By Joey Barnes, Editor-in-Chief
The new universal aero kit is looking promising in the buildup to the 2018 Verizon IndyCar Series season.
Honda completed their latest round of manufacturer testing recently with the focus primarily on their superspeedway package.
James Hinchcliffe (Schmidt Peterson Motorsports entry) and four-time series champion Scott Dixon (Chip Ganassi Racing entry) were selected for the trials at both Texas Motor Speedway (Monday) and Indianapolis Motor Speedway (Thursday), with representatives from every Honda-powered team on hand as well.
Admittedly eye candy for every person that has had a chance to see the new body kit up close, it has also brought an added joy for those that have taken to the track with it. Although both appearance and drivability are as important as any factor for the sport, much of testing is confirmation from all the hard work from everyone behind the scenes at Honda.
“The basic thing that we’re trying to figure out is what makes her tick,” said Hinchcliffe, during the test at the 1.5-mile oval in Fort Worth, Texas on Oct. 23.
“It’s new to everybody. The windtunnel numbers are there, but ultimately, until you get it on to a race track you don’t know how it’s going to behave in certain situations. We’re not able to do windtunnel numbers in YAW. We’re not able to do windtunnel numbers in traffic. So we’re just trying to build the database for all the Honda teams right now. You know, what we’re doing is going to be information that is available to everybody.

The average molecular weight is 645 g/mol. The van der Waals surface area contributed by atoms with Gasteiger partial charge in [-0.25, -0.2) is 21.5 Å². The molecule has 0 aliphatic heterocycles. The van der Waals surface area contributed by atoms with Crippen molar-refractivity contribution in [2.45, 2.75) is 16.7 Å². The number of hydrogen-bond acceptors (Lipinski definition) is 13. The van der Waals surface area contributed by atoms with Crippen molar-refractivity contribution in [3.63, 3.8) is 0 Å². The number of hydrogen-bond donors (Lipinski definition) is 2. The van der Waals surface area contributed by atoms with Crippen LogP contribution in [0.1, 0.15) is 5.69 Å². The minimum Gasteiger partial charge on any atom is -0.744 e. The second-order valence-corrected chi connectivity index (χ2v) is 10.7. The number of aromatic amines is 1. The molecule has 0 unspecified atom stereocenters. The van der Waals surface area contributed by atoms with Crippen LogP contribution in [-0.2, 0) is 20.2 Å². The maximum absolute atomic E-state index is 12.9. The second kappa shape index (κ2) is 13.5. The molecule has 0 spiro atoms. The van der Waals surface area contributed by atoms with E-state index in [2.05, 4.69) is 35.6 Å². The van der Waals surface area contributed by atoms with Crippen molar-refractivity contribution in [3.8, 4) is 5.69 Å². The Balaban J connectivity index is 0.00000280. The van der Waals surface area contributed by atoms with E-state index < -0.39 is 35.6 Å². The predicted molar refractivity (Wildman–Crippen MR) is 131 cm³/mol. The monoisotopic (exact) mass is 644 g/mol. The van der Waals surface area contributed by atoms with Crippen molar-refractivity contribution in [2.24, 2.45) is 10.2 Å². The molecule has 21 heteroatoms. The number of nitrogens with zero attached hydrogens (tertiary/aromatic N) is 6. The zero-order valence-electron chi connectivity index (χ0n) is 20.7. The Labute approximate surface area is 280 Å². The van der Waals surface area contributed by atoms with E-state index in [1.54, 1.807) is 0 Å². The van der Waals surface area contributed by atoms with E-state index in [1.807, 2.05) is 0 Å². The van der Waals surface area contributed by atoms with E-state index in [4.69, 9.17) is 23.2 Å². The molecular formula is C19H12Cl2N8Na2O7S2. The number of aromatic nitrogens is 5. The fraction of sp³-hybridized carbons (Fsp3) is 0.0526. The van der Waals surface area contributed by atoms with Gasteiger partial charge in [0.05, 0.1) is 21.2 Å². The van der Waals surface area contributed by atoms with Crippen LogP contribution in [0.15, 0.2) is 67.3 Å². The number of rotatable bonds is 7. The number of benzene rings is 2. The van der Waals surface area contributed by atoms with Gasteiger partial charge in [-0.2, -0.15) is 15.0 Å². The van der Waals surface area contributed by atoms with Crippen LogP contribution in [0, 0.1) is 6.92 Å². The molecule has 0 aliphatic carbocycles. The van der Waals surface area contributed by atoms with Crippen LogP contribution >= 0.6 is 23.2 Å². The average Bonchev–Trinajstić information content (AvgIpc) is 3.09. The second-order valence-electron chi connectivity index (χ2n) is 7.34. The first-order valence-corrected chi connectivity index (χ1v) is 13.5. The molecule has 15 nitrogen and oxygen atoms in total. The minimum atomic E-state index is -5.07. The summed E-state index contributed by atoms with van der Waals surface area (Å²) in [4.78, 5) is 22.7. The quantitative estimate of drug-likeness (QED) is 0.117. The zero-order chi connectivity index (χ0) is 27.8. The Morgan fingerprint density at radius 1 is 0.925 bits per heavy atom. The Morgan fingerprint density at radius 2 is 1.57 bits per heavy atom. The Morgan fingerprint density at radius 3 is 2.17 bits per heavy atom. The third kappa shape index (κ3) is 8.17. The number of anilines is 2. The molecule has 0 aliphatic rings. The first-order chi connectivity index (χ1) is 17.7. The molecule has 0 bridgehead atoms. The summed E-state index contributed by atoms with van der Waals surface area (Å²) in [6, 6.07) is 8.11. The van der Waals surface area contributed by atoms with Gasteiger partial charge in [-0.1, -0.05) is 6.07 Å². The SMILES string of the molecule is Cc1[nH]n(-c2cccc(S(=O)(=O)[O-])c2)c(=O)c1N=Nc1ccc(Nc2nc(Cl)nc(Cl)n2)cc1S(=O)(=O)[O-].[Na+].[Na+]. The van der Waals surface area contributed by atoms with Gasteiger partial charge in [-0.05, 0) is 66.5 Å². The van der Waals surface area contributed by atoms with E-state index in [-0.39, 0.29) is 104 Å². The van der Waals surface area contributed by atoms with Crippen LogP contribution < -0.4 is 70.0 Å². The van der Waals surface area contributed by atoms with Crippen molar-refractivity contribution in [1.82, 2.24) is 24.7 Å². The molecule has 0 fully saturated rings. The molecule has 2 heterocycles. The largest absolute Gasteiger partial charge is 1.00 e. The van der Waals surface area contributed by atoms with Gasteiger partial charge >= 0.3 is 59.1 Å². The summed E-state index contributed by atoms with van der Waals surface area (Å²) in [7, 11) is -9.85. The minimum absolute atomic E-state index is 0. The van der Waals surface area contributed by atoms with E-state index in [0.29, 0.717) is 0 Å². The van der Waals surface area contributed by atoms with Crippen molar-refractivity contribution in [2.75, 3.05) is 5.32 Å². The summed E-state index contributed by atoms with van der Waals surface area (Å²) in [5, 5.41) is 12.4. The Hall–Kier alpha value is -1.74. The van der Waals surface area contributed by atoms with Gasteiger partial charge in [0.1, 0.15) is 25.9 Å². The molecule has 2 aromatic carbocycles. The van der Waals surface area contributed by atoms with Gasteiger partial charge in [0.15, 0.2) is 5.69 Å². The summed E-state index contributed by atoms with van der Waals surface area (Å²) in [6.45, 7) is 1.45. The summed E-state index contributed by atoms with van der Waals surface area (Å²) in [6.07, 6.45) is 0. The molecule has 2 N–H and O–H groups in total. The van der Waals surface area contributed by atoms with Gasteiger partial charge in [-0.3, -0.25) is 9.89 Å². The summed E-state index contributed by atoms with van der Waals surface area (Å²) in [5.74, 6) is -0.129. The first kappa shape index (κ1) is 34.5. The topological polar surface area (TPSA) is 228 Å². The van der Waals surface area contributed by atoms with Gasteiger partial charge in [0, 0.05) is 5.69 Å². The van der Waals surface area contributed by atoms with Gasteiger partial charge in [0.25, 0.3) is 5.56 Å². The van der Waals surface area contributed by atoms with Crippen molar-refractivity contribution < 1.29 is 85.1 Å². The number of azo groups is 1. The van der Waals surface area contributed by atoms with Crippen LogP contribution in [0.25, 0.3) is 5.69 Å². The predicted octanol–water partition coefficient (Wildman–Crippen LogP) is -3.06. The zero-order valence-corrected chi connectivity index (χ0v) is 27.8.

“So that’s the big challenge – running as many laps as we can, as many different configurations as we can to just amass as much data as we can.”
For Dixon, it’s a major configuration change as he approaches his 18th season of competition, and that experience is a big reason why he is an asset to Honda’s testing program. The 37-year-old Kiwi shares the opinion of many of his peers in being a fan of a unified body kit. However, he noted many changes that have taken everyone time to get used to as there is much work still to be done before the season opener on the streets of St. Petersburg.
“For a lot of this stuff I think is general mapping of the aero kit,” said Dixon.
“A lot of this will be done in windtunnels, CFD (Computer Fluid Dynamics) and so on. So this is kind of a validation for a lot of those things, but then also the way the inlet for the engine, cooling for the engine.
“The turbo placement is the same, but the pipes running it are totally different, so a lot of it is cooling as well. The radiator is all very different. Our electronic boxes have to be moved. We’ve gone to a completely new electronic system with Cosworth, which is taking a fair bit of time to try and feed through the bugs on that.
“There’s lists so long that we’re slowly trying to piece through it before we get to the first race in March.”